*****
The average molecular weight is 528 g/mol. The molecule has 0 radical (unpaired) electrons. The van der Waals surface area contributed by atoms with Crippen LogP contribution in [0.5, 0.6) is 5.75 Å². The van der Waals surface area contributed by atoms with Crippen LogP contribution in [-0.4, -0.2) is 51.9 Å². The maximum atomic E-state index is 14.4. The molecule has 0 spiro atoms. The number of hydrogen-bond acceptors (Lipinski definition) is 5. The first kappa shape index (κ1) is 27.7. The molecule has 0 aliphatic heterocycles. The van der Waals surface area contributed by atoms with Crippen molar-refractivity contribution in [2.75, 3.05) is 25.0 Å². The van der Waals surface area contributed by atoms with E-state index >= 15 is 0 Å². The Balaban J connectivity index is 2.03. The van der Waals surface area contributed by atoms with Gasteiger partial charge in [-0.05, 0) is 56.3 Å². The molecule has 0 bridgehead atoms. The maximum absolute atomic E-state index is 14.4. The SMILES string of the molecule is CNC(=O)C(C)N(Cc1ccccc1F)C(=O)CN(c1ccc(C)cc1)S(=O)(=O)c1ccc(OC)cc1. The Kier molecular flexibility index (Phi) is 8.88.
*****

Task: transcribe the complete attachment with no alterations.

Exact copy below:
The average molecular weight is 528 g/mol. The molecule has 0 radical (unpaired) electrons. The van der Waals surface area contributed by atoms with Crippen LogP contribution in [0.5, 0.6) is 5.75 Å². The van der Waals surface area contributed by atoms with Crippen LogP contribution in [-0.4, -0.2) is 51.9 Å². The maximum atomic E-state index is 14.4. The molecule has 0 spiro atoms. The number of hydrogen-bond acceptors (Lipinski definition) is 5. The first kappa shape index (κ1) is 27.7. The molecule has 0 aliphatic heterocycles. The van der Waals surface area contributed by atoms with Crippen molar-refractivity contribution in [2.75, 3.05) is 25.0 Å². The van der Waals surface area contributed by atoms with E-state index >= 15 is 0 Å². The Balaban J connectivity index is 2.03. The van der Waals surface area contributed by atoms with Gasteiger partial charge in [-0.05, 0) is 56.3 Å². The molecule has 0 bridgehead atoms. The maximum absolute atomic E-state index is 14.4. The SMILES string of the molecule is CNC(=O)C(C)N(Cc1ccccc1F)C(=O)CN(c1ccc(C)cc1)S(=O)(=O)c1ccc(OC)cc1. The Kier molecular flexibility index (Phi) is 8.88.